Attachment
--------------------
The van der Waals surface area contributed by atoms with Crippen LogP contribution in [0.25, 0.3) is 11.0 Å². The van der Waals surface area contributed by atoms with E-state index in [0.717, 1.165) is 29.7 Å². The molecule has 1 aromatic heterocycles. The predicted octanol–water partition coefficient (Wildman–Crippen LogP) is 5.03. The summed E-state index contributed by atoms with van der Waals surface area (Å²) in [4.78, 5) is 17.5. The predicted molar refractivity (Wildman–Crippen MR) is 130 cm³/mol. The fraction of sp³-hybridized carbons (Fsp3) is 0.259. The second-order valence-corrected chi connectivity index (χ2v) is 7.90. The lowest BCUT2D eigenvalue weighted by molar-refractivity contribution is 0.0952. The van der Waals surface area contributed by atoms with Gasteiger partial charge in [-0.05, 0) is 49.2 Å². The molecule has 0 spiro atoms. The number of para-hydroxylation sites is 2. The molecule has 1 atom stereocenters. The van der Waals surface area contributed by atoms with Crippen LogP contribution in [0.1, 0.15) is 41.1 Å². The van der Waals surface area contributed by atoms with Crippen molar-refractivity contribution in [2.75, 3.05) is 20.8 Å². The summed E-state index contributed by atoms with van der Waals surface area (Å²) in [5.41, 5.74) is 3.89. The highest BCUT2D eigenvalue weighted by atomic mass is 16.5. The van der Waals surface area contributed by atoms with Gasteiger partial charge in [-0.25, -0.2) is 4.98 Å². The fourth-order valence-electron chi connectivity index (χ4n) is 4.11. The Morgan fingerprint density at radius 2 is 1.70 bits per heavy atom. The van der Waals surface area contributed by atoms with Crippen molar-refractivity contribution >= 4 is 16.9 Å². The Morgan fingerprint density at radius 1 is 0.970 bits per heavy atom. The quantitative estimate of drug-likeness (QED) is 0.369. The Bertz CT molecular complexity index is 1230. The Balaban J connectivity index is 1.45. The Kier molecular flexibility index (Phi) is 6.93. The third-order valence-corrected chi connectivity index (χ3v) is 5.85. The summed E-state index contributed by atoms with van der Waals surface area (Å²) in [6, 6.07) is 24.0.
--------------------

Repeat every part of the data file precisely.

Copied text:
The van der Waals surface area contributed by atoms with Crippen LogP contribution in [0.25, 0.3) is 11.0 Å². The van der Waals surface area contributed by atoms with E-state index in [0.717, 1.165) is 29.7 Å². The molecule has 1 aromatic heterocycles. The predicted octanol–water partition coefficient (Wildman–Crippen LogP) is 5.03. The summed E-state index contributed by atoms with van der Waals surface area (Å²) in [4.78, 5) is 17.5. The predicted molar refractivity (Wildman–Crippen MR) is 130 cm³/mol. The fraction of sp³-hybridized carbons (Fsp3) is 0.259. The second-order valence-corrected chi connectivity index (χ2v) is 7.90. The lowest BCUT2D eigenvalue weighted by molar-refractivity contribution is 0.0952. The van der Waals surface area contributed by atoms with Gasteiger partial charge in [-0.05, 0) is 49.2 Å². The molecule has 0 spiro atoms. The number of para-hydroxylation sites is 2. The molecule has 1 atom stereocenters. The van der Waals surface area contributed by atoms with Crippen LogP contribution in [0.1, 0.15) is 41.1 Å². The van der Waals surface area contributed by atoms with Crippen molar-refractivity contribution in [2.75, 3.05) is 20.8 Å². The summed E-state index contributed by atoms with van der Waals surface area (Å²) in [5.41, 5.74) is 3.89. The highest BCUT2D eigenvalue weighted by atomic mass is 16.5. The van der Waals surface area contributed by atoms with Gasteiger partial charge in [-0.25, -0.2) is 4.98 Å². The fourth-order valence-electron chi connectivity index (χ4n) is 4.11. The Morgan fingerprint density at radius 2 is 1.70 bits per heavy atom. The van der Waals surface area contributed by atoms with Crippen molar-refractivity contribution >= 4 is 16.9 Å². The Morgan fingerprint density at radius 1 is 0.970 bits per heavy atom. The quantitative estimate of drug-likeness (QED) is 0.369. The Bertz CT molecular complexity index is 1230. The Balaban J connectivity index is 1.45. The Kier molecular flexibility index (Phi) is 6.93. The third-order valence-corrected chi connectivity index (χ3v) is 5.85. The summed E-state index contributed by atoms with van der Waals surface area (Å²) in [6, 6.07) is 24.0.